RNRB (again, sorry!)


Would someone be able to help me with the following scenario:
Married couple with adult children made wills in 2008 leaving the NRB to those children and residue to Spouse. On the death of the first spouse they decided to enter into a deed of variation to use the RNRB too as the surviving spouse may have over £2 million in their estate, so the relevant share of the property was gifted to the children specifically.
Do the children have to take a share in the QRI or can their share be paid out in cash? It is not the intention to sell the QRI at present as the surviving spouse wishes to remain living there.

Thank you.

Leanne Bloomfield
Beverley Morris & Co

I believe they have to receive the property for RNRB to apply, rather than opting to take cash in place of the property interest.

If they decide to convert it to cash by selling to the survivor in joint account, this will be a sale, subject to the various tax considerations.

However, I would be wary of HMRC taking issue on the principle of Furniss v. Dawson and arguing that it should be treated as a single composite transaction, thus denying RNRB.

Paul Saunders FCIB TEP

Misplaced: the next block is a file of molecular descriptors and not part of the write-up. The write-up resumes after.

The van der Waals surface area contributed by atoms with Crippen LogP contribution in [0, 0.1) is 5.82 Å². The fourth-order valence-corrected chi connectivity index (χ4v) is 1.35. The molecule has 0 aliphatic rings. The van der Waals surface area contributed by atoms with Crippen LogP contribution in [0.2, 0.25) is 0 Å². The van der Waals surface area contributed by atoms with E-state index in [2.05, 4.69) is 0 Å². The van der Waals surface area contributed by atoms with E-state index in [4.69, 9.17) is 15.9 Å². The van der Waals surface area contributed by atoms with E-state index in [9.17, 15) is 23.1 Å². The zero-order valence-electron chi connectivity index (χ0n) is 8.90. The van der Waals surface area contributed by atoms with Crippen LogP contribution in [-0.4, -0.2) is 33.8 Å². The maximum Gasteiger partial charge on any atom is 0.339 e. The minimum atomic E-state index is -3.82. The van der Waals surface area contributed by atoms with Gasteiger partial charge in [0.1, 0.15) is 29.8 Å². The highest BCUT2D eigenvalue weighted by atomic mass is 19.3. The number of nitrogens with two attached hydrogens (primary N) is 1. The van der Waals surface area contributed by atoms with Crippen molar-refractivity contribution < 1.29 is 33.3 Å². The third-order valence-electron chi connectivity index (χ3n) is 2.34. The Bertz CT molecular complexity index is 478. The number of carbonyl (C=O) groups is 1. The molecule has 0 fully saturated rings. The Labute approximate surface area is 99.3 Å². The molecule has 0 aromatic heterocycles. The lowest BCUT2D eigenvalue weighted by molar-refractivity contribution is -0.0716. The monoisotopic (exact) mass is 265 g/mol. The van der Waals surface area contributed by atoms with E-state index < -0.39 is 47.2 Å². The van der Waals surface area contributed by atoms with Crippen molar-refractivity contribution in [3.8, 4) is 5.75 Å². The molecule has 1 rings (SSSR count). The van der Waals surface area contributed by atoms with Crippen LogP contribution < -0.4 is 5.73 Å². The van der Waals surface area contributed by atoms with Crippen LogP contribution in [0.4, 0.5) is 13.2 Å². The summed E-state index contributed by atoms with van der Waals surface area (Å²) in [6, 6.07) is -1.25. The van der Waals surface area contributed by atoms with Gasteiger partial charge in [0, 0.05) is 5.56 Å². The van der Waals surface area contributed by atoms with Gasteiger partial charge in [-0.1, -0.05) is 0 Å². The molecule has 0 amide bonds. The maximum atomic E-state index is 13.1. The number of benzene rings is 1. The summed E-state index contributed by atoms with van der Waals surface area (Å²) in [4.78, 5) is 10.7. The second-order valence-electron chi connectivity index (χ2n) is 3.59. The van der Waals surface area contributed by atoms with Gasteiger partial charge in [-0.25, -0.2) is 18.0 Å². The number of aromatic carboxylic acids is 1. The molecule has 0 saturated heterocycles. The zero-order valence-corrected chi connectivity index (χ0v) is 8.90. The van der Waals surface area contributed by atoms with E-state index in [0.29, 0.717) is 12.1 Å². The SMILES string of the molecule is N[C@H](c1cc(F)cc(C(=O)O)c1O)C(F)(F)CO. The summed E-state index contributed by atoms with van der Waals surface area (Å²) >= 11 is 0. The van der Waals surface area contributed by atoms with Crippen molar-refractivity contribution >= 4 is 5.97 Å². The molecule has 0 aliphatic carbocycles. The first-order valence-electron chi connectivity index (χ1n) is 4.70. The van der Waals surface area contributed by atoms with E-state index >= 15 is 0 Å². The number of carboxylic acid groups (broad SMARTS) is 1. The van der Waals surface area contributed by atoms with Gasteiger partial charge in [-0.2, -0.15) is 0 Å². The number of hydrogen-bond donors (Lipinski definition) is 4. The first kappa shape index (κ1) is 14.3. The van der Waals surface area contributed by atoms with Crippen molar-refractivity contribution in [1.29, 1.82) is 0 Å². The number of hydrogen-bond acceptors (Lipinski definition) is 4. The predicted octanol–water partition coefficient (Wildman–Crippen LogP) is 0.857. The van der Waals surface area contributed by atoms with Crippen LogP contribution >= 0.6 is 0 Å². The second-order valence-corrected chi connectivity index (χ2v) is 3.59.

Independent Trust Consultant

Providing support and advice to fellow professionals

The question here is probably whether or not something is “inherited” within IHTA, section 8K if it is merely willed to a person but not received by them. “Inherited” is not defined by section 8K so its ordinary meaning should apply. Consequently, it should be the case that something is not inherited unless it is actually received. It may be possible to provide a QRI to the children in such a way that it can easily be converted into cash, however, this will depend on the circumstances of the children and the surviving spouse.

Harriet Brown
Old Square Tax Chambers

If the QRI were given to the children absolutely by way of the DoV, I don’t see why that interest cannot subsequently be bought from them by the surviving
spouse, but, assuming that the share were bought for £175k, there would be SDLT to pay (and this would be a disposal for CGT). If further IHT mitigation is contemplated, it might be better for the surviving spouse to consider making an outright gift of £175k
to the children rather than using that sum to buy a share of the residence.

Paul Storrie
Storrie & Company

Thank you all for your replies. Very helpful.

Leanne Bloomfield
Beverley Morris & Co

had the QRI been transferred by DoV to a Flexible IIP Trust, then the RNRB would be satisfied by the Qualifying IIP for the children as opposed to varying to them absolutely.

The wife continues to reside as an eligible beneficiary subject to Trustees discretion.

If the wife wants the kids to have some cash, then she’s free to give them some without any SDLT issues. Surely this easiest solution, but not now the DoV has been done as we can’t vary the same asset twice.

Bob Massey
Countrywide Tax and Trust Corp